Parkinson's disease (PD) is a slowly progressive brain disease. This will usually cause trouble with normal body movement. As the disease becomes worse, other problems with the brain and body can occur. The average age of people diagnosed with PD is 60 years old. People all over the world have PD and about 1 million people in the United States have it. There are about 60,000 new cases of PD every year. There is no cure for PD, but it can be treated.
The exact cause of PD is not known. What is known, is that the brain of someone with PD does not make a chemical called dopamine (dope-uh-meen). Dopamine helps the brain control movement. Since someone with PD cannot make dopamine properly, the signs and symptoms listed below can occur.
The signs and symptoms of PD are usually mild in the early stages of the disease. In the beginning, a mild tremor (shaking), change in walking, or a decreased arm swing when walking may be noticed. As the disease progresses, these and other symptoms may appear and become worse. The following are the 4 most common signs of PD. These 4 signs and symptoms are sometimes called the "cardinal signs" of PD. It usually requires at least 2 of these symptoms to be present for a caregiver to diagnose someone with PD.
Tremor (shaking) of an arm or leg is usually the first sign of PD. It is seen in about 70% of people with PD. The tremor usually starts in the fingers and hand on one side of the body. It usually happens when the person is relaxed. It will usually go away once asleep or if the hand is being used to grab something. The most common tremor seen is called "pill rolling." This is when the thumb and fingers rub together like a pill is being rolled between them. The tremors may then move to the arms, legs, and jaw as the PD worsens. Tremors may spread to both sides of the body.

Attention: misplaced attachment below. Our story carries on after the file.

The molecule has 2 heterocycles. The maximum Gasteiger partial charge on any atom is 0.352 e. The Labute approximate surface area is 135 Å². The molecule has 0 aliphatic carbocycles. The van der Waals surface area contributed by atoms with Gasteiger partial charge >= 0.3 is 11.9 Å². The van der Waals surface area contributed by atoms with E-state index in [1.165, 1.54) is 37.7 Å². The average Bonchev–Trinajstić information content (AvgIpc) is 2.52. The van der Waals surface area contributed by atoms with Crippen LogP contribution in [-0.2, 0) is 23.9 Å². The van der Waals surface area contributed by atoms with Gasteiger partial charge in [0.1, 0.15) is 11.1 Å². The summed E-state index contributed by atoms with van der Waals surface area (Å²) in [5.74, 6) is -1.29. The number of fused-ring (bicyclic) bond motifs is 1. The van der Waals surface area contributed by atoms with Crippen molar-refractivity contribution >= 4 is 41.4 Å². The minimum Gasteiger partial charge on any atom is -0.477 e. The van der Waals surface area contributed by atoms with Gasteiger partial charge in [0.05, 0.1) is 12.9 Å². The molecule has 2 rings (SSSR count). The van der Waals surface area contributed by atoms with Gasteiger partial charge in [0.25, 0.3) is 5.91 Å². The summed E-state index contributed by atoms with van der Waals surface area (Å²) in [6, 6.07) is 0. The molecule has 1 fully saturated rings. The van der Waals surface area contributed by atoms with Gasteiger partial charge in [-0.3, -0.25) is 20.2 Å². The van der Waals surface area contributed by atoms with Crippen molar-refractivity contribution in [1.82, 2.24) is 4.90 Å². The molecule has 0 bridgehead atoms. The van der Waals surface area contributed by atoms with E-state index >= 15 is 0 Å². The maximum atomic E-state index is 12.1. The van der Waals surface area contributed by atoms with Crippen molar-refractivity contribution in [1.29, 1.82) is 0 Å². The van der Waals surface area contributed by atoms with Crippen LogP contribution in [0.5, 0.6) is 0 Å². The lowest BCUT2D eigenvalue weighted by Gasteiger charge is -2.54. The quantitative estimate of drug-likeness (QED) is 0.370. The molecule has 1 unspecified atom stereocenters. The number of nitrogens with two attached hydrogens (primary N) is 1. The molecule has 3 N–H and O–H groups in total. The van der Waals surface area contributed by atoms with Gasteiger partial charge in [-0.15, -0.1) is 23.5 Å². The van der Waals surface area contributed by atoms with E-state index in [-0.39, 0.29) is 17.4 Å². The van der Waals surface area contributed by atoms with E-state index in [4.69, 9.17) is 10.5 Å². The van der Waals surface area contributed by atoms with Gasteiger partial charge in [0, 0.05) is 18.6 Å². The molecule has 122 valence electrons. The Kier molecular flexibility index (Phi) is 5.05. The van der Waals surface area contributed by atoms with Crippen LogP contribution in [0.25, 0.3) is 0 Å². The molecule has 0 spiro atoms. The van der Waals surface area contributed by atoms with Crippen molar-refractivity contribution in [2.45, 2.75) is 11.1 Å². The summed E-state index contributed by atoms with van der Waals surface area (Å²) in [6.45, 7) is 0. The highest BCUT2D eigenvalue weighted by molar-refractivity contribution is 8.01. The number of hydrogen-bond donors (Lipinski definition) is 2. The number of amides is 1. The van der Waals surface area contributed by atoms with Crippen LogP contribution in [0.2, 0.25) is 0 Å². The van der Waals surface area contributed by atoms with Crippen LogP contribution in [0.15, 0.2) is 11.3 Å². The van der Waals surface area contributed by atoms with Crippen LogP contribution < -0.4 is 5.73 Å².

Rigidity (stiffness or jerking) of the muscles in your body. Your limbs (arms, legs, and neck) for example, may also feel weak, tight, and tired. Your caregiver may test for rigidity. Your caregiver will move your arm, for example, and it may be difficult to move. The rigidity may start and stop quickly. This is called "cogwheel rigidity."
Bradykinesia (slowed movement) is a common symptom of PD. It may take you longer to complete most activities because you cannot move as fast as normal. You may have trouble starting to move, like standing up from a chair. You may have what is called "freezing." This is when you stop in one place and cannot move and someone may need to help you. It usually happens while walking through doorways.
Postural instability (balance and coordination problems) is when you stand or walk in a stooped position. This is when your back is hunched over and you are leaning forward. You may shuffle your feet when you walk. You may take smaller and quicker steps when you are walking. This is called "festination." It may be difficult for you to turn or pivot on your feet. You may feel off balance when walking or standing. A caregiver may test your balance by watching you walk or slightly pushing you off balance.
Other signs and symptoms of PD may include:
Keeping a good quality of life for as long as possible is the treatment goal. The treatment for PD involves trying to control its symptoms. Medicine may be used to try to improve symptoms of the disease, such as tremors or stiffness. Some of the medicines used to treat PD have side effects. Caregivers will tell you about these possible side effects.
Brain surgery is sometimes done to treat the tremors and muscle tightness of Parkinson's disease. It is important to exercise, eat healthy foods, and spend time with friends and family. You and your family will get much information about PD. This information will help you understand the different problems and treatments for PD.
Before taking any herbs or supplements, ask your caregiver if it is OK. Talk to your caregiver about how much you should take. If you are using this medicine without instructions from your caregiver, follow the directions on the label. Do not take more medicine or take it more often than the directions tell you to. The herbs and supplements listed may or may not help treat your condition.
You have the right to help plan your care. To help with this plan, you must learn about your health condition and how it may be treated. You can then discuss treatment options with your caregivers. Work with them to decide what care may be used to treat you. You always have the right to refuse treatment.
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